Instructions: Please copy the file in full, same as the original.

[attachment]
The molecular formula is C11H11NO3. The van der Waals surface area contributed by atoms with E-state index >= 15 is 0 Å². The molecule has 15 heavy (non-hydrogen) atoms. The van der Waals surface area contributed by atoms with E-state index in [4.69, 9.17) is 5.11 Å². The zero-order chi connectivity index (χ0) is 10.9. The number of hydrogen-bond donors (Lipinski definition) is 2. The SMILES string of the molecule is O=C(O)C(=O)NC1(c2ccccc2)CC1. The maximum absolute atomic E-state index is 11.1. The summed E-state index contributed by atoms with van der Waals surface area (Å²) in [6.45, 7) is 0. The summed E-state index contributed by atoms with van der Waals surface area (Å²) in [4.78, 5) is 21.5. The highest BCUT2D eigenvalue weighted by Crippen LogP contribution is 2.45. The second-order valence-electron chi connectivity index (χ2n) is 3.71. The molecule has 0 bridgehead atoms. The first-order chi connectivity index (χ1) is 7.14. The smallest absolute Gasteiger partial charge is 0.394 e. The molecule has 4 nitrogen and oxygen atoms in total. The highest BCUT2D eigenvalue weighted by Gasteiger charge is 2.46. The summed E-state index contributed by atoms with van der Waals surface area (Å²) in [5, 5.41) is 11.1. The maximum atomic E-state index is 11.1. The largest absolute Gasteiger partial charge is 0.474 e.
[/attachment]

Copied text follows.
The molecular formula is C11H11NO3. The van der Waals surface area contributed by atoms with E-state index >= 15 is 0 Å². The molecule has 15 heavy (non-hydrogen) atoms. The van der Waals surface area contributed by atoms with E-state index in [4.69, 9.17) is 5.11 Å². The zero-order chi connectivity index (χ0) is 10.9. The number of hydrogen-bond donors (Lipinski definition) is 2. The SMILES string of the molecule is O=C(O)C(=O)NC1(c2ccccc2)CC1. The maximum absolute atomic E-state index is 11.1. The summed E-state index contributed by atoms with van der Waals surface area (Å²) in [6.45, 7) is 0. The summed E-state index contributed by atoms with van der Waals surface area (Å²) in [4.78, 5) is 21.5. The highest BCUT2D eigenvalue weighted by Crippen LogP contribution is 2.45. The second-order valence-electron chi connectivity index (χ2n) is 3.71. The molecule has 0 bridgehead atoms. The first-order chi connectivity index (χ1) is 7.14. The smallest absolute Gasteiger partial charge is 0.394 e. The molecule has 4 nitrogen and oxygen atoms in total. The highest BCUT2D eigenvalue weighted by Gasteiger charge is 2.46. The summed E-state index contributed by atoms with van der Waals surface area (Å²) in [5, 5.41) is 11.1. The maximum atomic E-state index is 11.1. The largest absolute Gasteiger partial charge is 0.474 e.